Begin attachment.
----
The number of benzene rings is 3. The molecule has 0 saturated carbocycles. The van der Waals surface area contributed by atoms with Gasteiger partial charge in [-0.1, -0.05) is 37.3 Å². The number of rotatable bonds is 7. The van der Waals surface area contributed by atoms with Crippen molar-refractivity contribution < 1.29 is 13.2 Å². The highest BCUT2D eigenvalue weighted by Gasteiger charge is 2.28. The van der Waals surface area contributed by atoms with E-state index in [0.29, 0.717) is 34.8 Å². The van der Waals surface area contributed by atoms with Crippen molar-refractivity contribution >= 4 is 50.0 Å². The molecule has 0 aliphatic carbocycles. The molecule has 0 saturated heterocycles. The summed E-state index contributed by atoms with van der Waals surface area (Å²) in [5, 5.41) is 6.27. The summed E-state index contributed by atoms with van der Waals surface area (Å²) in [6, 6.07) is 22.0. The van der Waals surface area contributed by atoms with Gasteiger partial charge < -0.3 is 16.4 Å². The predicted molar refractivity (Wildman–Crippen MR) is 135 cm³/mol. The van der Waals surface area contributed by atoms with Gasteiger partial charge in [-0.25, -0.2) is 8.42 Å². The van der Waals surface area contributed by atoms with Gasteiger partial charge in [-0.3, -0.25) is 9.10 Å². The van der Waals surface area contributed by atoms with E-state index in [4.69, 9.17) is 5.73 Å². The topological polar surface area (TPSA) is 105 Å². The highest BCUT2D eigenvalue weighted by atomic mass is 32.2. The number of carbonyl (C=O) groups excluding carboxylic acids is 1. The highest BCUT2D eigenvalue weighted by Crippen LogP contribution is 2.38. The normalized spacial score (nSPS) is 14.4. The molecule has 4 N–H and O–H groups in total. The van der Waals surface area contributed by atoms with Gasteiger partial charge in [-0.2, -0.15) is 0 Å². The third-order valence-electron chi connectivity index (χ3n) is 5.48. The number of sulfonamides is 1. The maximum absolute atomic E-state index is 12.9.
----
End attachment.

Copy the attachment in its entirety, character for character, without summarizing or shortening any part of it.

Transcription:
The number of benzene rings is 3. The molecule has 0 saturated carbocycles. The van der Waals surface area contributed by atoms with Gasteiger partial charge in [-0.1, -0.05) is 37.3 Å². The number of rotatable bonds is 7. The van der Waals surface area contributed by atoms with Crippen molar-refractivity contribution < 1.29 is 13.2 Å². The highest BCUT2D eigenvalue weighted by Gasteiger charge is 2.28. The van der Waals surface area contributed by atoms with E-state index in [0.29, 0.717) is 34.8 Å². The van der Waals surface area contributed by atoms with Crippen molar-refractivity contribution >= 4 is 50.0 Å². The molecule has 0 aliphatic carbocycles. The molecule has 0 saturated heterocycles. The summed E-state index contributed by atoms with van der Waals surface area (Å²) in [5, 5.41) is 6.27. The summed E-state index contributed by atoms with van der Waals surface area (Å²) in [6, 6.07) is 22.0. The van der Waals surface area contributed by atoms with Gasteiger partial charge < -0.3 is 16.4 Å². The predicted molar refractivity (Wildman–Crippen MR) is 135 cm³/mol. The van der Waals surface area contributed by atoms with Gasteiger partial charge in [-0.25, -0.2) is 8.42 Å². The van der Waals surface area contributed by atoms with Gasteiger partial charge in [-0.3, -0.25) is 9.10 Å². The van der Waals surface area contributed by atoms with E-state index in [4.69, 9.17) is 5.73 Å². The topological polar surface area (TPSA) is 105 Å². The highest BCUT2D eigenvalue weighted by atomic mass is 32.2. The number of carbonyl (C=O) groups excluding carboxylic acids is 1. The highest BCUT2D eigenvalue weighted by Crippen LogP contribution is 2.38. The normalized spacial score (nSPS) is 14.4. The molecule has 4 N–H and O–H groups in total. The van der Waals surface area contributed by atoms with Gasteiger partial charge in [-0.2, -0.15) is 0 Å². The third-order valence-electron chi connectivity index (χ3n) is 5.48. The number of sulfonamides is 1. The maximum absolute atomic E-state index is 12.9.